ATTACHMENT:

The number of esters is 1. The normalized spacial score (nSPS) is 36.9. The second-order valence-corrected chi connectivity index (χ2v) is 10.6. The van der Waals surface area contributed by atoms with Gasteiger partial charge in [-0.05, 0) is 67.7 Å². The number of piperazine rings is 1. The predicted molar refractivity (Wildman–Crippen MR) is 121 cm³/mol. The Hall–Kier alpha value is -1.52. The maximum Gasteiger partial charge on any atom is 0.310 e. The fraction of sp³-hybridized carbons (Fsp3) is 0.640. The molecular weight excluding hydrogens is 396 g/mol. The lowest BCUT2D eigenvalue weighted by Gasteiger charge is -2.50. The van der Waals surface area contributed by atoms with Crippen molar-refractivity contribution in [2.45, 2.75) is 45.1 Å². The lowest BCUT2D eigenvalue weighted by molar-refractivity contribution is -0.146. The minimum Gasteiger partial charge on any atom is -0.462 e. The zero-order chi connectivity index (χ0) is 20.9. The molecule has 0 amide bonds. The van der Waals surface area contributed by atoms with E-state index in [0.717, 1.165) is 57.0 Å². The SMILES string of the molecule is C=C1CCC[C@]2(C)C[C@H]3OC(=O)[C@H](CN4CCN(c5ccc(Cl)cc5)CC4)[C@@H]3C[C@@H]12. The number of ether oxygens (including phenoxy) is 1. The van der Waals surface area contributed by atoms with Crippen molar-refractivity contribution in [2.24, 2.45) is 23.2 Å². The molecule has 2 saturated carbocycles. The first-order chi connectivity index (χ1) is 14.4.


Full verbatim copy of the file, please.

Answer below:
The number of esters is 1. The normalized spacial score (nSPS) is 36.9. The second-order valence-corrected chi connectivity index (χ2v) is 10.6. The van der Waals surface area contributed by atoms with Gasteiger partial charge in [-0.05, 0) is 67.7 Å². The number of piperazine rings is 1. The predicted molar refractivity (Wildman–Crippen MR) is 121 cm³/mol. The Hall–Kier alpha value is -1.52. The maximum Gasteiger partial charge on any atom is 0.310 e. The fraction of sp³-hybridized carbons (Fsp3) is 0.640. The molecular weight excluding hydrogens is 396 g/mol. The lowest BCUT2D eigenvalue weighted by Gasteiger charge is -2.50. The van der Waals surface area contributed by atoms with Crippen molar-refractivity contribution in [2.45, 2.75) is 45.1 Å². The lowest BCUT2D eigenvalue weighted by molar-refractivity contribution is -0.146. The minimum Gasteiger partial charge on any atom is -0.462 e. The zero-order chi connectivity index (χ0) is 20.9. The molecule has 0 amide bonds. The van der Waals surface area contributed by atoms with E-state index in [0.717, 1.165) is 57.0 Å². The SMILES string of the molecule is C=C1CCC[C@]2(C)C[C@H]3OC(=O)[C@H](CN4CCN(c5ccc(Cl)cc5)CC4)[C@@H]3C[C@@H]12. The number of ether oxygens (including phenoxy) is 1. The van der Waals surface area contributed by atoms with Crippen molar-refractivity contribution in [2.24, 2.45) is 23.2 Å². The molecule has 2 saturated carbocycles. The first-order chi connectivity index (χ1) is 14.4.